Last week I was at it again: hopping from one blog to another, sifting through streams of consciousness emerging from hyperlinked text bound to anonymous identities, searching for nuggets of gold, for literary gems that will not embrace print and find glory, and yet, in their own small world will entertain and edify.
The beginning, addressed as a letter to another blogger, conveyed the promise of something novel: a form within a form, a genre within a genre – in this case, a missive within a journal.
I read on, intrigued by the writer’s openness, and even though the postscript clarified some things, my curiosity to know what prompted the letter made me turn towards the blogger to whom it was addressed. A few more engaging reads later I found the post that triggered the letter.
The posts that stood alone were good, but these two had something special about them – they talked to each other, they connected two disparate threads of existence in a way that gave new meaning to each. And for the reader, observing this connection from a detached frame of reference was a bit like watching, with fascination, a conversation between two strangers revealing their innermost thoughts to one another.
It made me think about the beauty of this medium, the elegance with which it lends itself to enable connections between independent sources of thought. I also thought about the power of TrackBack, a technology that would, by permitting connections in the reverse direction, allow a reader who came first to the post in RandomRiting to navigate backwards to the letter in Unratiosenatic.
And then there was the epistolary angle.
Like journals, letters reveal subliminal elements of existence that are difficult to grasp from day-to-day conversations, but they go beyond journals in portraying an intimate picture of a relationship. Take for instance Franz Kafka, in Letters to Felice:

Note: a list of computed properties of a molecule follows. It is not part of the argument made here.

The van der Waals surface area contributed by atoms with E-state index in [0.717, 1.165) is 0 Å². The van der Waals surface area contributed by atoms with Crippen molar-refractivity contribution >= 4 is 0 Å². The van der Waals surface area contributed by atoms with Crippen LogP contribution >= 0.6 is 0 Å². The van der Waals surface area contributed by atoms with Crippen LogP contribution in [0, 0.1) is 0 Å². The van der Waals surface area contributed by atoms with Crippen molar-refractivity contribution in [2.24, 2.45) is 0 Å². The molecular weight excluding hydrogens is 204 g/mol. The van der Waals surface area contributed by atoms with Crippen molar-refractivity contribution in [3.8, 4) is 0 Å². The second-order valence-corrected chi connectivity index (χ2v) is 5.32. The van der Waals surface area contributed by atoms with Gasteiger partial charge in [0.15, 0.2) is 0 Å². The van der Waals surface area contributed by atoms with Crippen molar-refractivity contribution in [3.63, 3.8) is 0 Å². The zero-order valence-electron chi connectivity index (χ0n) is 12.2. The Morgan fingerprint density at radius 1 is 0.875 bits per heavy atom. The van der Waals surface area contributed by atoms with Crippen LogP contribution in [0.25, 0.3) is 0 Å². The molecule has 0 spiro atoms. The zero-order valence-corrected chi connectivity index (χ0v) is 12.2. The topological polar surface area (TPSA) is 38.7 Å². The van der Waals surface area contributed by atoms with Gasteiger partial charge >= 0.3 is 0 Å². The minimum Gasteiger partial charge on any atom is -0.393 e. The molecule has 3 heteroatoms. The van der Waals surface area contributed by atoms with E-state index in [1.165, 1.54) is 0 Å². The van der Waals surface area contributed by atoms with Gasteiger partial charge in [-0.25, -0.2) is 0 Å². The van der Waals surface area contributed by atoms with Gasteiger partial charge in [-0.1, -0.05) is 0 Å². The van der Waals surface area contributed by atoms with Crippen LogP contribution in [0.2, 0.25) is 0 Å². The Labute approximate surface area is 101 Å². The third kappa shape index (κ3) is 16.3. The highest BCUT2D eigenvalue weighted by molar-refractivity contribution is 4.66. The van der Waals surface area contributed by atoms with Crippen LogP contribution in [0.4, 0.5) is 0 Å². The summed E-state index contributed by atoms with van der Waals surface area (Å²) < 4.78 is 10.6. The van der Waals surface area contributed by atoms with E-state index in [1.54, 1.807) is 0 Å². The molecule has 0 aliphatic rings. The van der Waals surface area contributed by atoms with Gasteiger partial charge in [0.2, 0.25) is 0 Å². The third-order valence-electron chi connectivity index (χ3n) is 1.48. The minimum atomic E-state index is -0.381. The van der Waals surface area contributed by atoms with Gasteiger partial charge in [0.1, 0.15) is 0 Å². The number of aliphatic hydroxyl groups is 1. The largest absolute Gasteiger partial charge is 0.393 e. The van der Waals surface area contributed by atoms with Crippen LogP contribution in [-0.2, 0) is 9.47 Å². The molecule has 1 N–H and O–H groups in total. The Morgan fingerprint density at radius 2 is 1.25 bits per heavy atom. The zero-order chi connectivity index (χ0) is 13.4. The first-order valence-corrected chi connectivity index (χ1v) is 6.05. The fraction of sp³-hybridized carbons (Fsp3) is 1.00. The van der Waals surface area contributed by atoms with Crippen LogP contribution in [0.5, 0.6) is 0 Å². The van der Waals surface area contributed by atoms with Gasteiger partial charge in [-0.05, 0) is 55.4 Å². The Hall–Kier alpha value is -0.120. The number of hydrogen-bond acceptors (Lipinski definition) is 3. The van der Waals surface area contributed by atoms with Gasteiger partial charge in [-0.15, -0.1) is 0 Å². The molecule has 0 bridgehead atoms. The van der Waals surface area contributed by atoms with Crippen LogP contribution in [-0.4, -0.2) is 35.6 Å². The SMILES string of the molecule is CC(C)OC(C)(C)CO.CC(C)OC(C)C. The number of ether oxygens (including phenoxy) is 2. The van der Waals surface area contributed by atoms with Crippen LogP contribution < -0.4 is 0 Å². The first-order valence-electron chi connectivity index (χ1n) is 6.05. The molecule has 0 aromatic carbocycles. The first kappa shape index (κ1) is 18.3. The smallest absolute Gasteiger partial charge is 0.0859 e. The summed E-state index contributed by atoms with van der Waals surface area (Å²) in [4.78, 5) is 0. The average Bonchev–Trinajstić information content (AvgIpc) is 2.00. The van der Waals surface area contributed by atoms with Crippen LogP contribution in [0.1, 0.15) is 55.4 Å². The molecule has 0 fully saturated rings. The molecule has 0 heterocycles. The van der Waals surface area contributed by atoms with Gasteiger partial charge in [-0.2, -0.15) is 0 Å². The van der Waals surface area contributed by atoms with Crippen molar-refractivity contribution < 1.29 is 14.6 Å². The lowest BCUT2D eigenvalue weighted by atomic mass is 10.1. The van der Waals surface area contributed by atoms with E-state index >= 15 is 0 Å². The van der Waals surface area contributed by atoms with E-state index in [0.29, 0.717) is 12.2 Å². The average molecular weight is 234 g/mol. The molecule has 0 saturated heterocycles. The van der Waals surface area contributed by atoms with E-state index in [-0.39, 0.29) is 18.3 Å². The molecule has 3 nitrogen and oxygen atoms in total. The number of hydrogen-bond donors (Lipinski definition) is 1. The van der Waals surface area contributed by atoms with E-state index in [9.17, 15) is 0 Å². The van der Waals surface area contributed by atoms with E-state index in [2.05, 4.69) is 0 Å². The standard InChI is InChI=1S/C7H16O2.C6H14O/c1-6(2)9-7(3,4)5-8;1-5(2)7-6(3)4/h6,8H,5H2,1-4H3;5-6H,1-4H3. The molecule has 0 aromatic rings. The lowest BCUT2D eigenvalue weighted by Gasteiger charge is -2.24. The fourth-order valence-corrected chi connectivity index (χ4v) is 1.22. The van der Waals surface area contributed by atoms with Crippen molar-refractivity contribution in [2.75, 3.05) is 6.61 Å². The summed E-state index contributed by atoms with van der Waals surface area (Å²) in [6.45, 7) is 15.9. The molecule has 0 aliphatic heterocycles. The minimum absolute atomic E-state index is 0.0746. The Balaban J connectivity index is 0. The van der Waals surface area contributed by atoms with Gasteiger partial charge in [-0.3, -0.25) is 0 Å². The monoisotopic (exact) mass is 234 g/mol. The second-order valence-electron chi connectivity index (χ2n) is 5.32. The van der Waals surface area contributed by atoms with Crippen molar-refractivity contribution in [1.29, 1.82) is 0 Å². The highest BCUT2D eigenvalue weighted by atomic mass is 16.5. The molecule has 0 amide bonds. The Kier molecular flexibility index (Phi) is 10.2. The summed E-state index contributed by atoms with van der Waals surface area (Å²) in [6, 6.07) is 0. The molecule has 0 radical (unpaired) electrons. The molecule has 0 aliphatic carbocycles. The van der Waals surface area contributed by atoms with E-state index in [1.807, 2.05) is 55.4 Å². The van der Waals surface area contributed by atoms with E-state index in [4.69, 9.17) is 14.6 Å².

Just look, how many impossibilities there are in our letters. Can I remove the flavour of nauseating false generosity from my request that you write me only five lines? That is impossible. And is my request not sincere? Certainly it is sincere. And is it not perhaps also insincere? Of course it is insincere, and how insincere it is!
If we read because what we can experience first hand is limited, then reading letters would fill, partially, the void created by relationships we cannot have in our lives. And like online journals, letters exchanged online would give glimpses of lives that can reveal and instruct.
So there I was, on a working day in the middle of a busy week, sitting up well past midnight poring into this exchange between two people who were strangers until they ‘met’ on the web, thinking about how the confluence of technology and open-cultures made all this possible, when I heard my wife call out.
“What are you doing, so late?!” she asked.
“Er..well..browsing.” I replied. Somehow, the word – browsing – seemed too casual to be associated with the activity I was indulging in.
“What are you browsing?” She persisted.
“Connections.” I replied. “Connections between people.”
That sounded more appropriate; it was about connections, after all.